Yemen’s Houthis fired a salvo of ballistic missiles at Saudi Arabia’s capital on Wednesday - an attack Saudi authorities said they intercepted in the skies over Riyadh.
The assault took place a day after Saudi Arabia’s top Western ally the United States pulled out of a deal with Iran over its disputed nuclear programme and could signal an uptick in tensions between Riyadh and regional rival Tehran.
The Houthis said the missiles were launched at economic targets in Riyadh, the group’s al-Masirah TV reported. At least four blasts were heard in the city centre, but there were no immediate reports of casualties or damage.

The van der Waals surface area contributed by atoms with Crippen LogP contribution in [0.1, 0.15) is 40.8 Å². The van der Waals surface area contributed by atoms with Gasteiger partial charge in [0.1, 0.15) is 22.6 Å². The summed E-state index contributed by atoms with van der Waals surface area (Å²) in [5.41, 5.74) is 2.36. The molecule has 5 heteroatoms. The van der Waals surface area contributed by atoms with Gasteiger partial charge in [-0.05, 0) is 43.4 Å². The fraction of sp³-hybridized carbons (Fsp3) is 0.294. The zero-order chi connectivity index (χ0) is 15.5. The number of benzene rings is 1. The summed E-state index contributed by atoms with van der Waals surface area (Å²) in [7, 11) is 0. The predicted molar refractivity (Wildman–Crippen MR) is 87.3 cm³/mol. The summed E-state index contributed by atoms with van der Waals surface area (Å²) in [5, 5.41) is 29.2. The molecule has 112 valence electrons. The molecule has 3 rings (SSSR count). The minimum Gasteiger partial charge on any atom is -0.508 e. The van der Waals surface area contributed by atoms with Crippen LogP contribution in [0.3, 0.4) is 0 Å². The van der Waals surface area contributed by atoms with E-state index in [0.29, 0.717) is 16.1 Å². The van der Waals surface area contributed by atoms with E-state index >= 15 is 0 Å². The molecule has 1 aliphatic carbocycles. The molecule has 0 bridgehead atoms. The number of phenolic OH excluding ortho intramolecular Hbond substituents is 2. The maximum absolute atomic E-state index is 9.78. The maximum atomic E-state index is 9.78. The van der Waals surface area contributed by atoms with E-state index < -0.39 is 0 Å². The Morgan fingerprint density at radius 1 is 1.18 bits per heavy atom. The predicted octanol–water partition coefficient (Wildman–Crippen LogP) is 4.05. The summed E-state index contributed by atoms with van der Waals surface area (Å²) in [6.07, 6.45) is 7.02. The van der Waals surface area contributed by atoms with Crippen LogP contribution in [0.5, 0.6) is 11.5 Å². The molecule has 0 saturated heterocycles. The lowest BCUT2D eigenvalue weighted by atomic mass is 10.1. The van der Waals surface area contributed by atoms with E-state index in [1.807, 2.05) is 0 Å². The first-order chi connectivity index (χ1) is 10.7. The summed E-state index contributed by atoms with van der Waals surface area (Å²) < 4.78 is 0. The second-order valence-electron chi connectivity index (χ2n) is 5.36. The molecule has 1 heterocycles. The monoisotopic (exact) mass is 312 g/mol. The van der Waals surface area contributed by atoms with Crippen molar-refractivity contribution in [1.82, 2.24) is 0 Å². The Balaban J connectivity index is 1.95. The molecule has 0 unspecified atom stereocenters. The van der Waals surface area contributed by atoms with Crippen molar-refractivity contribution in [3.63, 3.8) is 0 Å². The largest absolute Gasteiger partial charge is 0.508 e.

The Houthis have fired a series of missiles into the kingdom in recent months, part of a three-year-old conflict in Yemen widely seen as a proxy battle between Saudi Arabia and Iran.
Colonel Turki al-Malki, spokesman for the U.S.-backed Saudi-led coalition fighting in Yemen, said in a statement that Saudi air defences had intercepted one missile, with another falling in an uninhabited desert south of the city.
A spokesman for the Houthi-aligned military Colonel Aziz Rashed told al-Masirah that the attack marked “a new phase” and was revenge for Saudi air strikes on Yemen after a coalition air strike last month killed the Houthis’ top civilian leader.
“There will be more salvos until this enemy is deterred, understands the meaning of the Yemeni threat and ceases its crimes,” Rashed said.